BOSTON — It isn’t always possible to identify a game’s turning point, particularly in the early innings, but the Mariners made that easy to do Saturday in a 6-2 loss to the Boston Red Sox.
The Mariners built a 2-0 lead through two innings for rookie Adrian Sampson in his big-league debut. It could have been more. They settled for one run in the first after loading the bases with no outs.
No, that wasn’t it.
The game turned in the third inning after the Mariners put Boston starter Rick Porcello (8-2) on the ropes when Leonys Martin led off with a single and went to third on Seth Smith’s double.
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The Mariners had the meat of their order lined up.
And got nothing.
Porcello struck out Robinson Cano and Nelson Cruz before ending the inning by retiring Kyle Seager on a grounder to second. Porcello settled into a groove thereafter and pitched through the sixth with little trouble.
"Rough," Cruz said. "We should be able to score more runs in those situations. We had the guys we want up there. Unfortunately, we didn’t make it happen."
It was pretty much all Boston after Porcello’s third-inning escape.
"We felt good about the guys we had coming up," manager Scott Servais said, "and what we had going there (in the third inning). You’ve got to give credit to Porcello. He made some pitches.
"He elevated some fastballs by our guys in spots when he needed to do it."
The Mariners promoted Sampson (0-1) early Saturday from Triple-A Tacoma as a replacement for Wade Miley, who went to the disabled list Friday because of a sore shoulder.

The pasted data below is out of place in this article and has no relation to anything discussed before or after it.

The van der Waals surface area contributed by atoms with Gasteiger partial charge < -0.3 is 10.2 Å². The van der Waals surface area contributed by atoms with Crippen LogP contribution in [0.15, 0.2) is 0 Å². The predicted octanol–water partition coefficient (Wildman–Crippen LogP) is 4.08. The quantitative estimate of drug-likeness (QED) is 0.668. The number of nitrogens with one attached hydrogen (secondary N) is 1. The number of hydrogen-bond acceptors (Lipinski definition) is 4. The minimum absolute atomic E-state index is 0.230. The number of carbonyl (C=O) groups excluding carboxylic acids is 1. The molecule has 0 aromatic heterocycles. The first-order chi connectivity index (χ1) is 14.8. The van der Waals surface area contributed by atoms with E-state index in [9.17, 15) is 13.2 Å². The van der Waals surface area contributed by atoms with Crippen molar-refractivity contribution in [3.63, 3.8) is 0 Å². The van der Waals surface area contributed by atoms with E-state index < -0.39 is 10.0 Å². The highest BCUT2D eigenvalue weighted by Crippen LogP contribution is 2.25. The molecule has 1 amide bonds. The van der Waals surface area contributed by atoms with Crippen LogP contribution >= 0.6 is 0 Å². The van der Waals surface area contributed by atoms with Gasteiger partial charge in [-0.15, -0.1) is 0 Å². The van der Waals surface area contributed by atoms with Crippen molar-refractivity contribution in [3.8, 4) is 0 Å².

Sampson worked his way through three scoreless innings before the American League’s top-scoring attack got going.
"It’s a special place to start your (major-league) career," Sampson said. "After the first inning, I settled in pretty good. I just think toward the end of the game, I had some bad misses."
Jackie Bradley Jr. hit a homer in the fourth inning before the Red Sox knocked out Sampson with a three-run fifth while taking a 4-2 lead. Boston added runs in the sixth and eighth against Mike Montgomery.
Junichi Tazawa, Koji Uehara and Craig Kimbrel closed out the victory.
The Mariners had a chance to present Sampson with a big early cushion when they opened the game by loading the bases against Porcello on singles by Martin, Smith and Cano.
They settled for one run.
Cruz grounded into a run-scoring double play, and Seager popped to left.
"We have struggled recently with men on third and less than two outs," Servais said. "We’ve got to be a little more proficient at that. Those are big parts of the game. We’ve got to add on."
Sampson then yielded singles to three of the first four batters in his first big-league inning but, thanks to a double play, wiggled free without damage.
Adam Lind’s leadoff homer in the second inning made it 2-0. It was a 444-foot bomb that cleared the 17-foot wall at Fenway’s distinctive triangle in center field.